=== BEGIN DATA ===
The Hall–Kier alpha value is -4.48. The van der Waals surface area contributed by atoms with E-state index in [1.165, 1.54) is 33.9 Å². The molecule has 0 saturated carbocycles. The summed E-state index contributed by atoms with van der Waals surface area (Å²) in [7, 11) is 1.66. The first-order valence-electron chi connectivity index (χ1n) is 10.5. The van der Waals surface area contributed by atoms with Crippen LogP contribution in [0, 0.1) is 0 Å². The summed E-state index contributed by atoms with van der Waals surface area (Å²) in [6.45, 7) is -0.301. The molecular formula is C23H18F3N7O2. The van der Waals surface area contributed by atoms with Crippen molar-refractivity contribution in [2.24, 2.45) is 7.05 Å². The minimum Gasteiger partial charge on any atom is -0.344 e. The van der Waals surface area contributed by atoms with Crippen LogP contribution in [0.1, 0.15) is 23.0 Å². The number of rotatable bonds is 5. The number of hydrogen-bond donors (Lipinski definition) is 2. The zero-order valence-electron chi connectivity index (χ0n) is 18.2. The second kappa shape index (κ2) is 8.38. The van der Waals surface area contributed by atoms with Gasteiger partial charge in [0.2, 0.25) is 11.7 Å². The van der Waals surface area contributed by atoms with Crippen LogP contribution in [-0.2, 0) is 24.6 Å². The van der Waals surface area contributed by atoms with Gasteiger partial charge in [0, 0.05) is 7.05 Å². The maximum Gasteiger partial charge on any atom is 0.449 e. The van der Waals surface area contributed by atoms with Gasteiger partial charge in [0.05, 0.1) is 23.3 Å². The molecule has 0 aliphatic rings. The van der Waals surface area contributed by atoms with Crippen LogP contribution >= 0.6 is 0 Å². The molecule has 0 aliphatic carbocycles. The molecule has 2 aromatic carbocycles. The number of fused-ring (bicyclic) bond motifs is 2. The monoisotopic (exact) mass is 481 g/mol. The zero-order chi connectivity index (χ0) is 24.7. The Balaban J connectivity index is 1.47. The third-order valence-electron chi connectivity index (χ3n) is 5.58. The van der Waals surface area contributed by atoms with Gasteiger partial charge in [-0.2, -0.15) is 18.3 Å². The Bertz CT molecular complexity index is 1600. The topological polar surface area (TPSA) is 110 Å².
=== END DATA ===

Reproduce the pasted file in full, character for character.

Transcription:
The Hall–Kier alpha value is -4.48. The van der Waals surface area contributed by atoms with E-state index in [1.165, 1.54) is 33.9 Å². The molecule has 0 saturated carbocycles. The summed E-state index contributed by atoms with van der Waals surface area (Å²) in [7, 11) is 1.66. The first-order valence-electron chi connectivity index (χ1n) is 10.5. The van der Waals surface area contributed by atoms with Crippen LogP contribution in [0, 0.1) is 0 Å². The summed E-state index contributed by atoms with van der Waals surface area (Å²) in [6.45, 7) is -0.301. The molecular formula is C23H18F3N7O2. The van der Waals surface area contributed by atoms with Crippen molar-refractivity contribution in [2.24, 2.45) is 7.05 Å². The minimum Gasteiger partial charge on any atom is -0.344 e. The van der Waals surface area contributed by atoms with Crippen LogP contribution in [0.1, 0.15) is 23.0 Å². The number of rotatable bonds is 5. The number of hydrogen-bond donors (Lipinski definition) is 2. The zero-order valence-electron chi connectivity index (χ0n) is 18.2. The second kappa shape index (κ2) is 8.38. The van der Waals surface area contributed by atoms with Gasteiger partial charge in [0.2, 0.25) is 11.7 Å². The van der Waals surface area contributed by atoms with Crippen LogP contribution in [-0.2, 0) is 24.6 Å². The van der Waals surface area contributed by atoms with Gasteiger partial charge in [0, 0.05) is 7.05 Å². The maximum Gasteiger partial charge on any atom is 0.449 e. The van der Waals surface area contributed by atoms with Gasteiger partial charge in [0.05, 0.1) is 23.3 Å². The molecule has 0 aliphatic rings. The van der Waals surface area contributed by atoms with Crippen LogP contribution >= 0.6 is 0 Å². The molecule has 0 aliphatic carbocycles. The molecule has 2 aromatic carbocycles. The number of fused-ring (bicyclic) bond motifs is 2. The monoisotopic (exact) mass is 481 g/mol. The zero-order chi connectivity index (χ0) is 24.7. The Balaban J connectivity index is 1.47. The third-order valence-electron chi connectivity index (χ3n) is 5.58. The van der Waals surface area contributed by atoms with Gasteiger partial charge in [-0.2, -0.15) is 18.3 Å². The Bertz CT molecular complexity index is 1600. The topological polar surface area (TPSA) is 110 Å².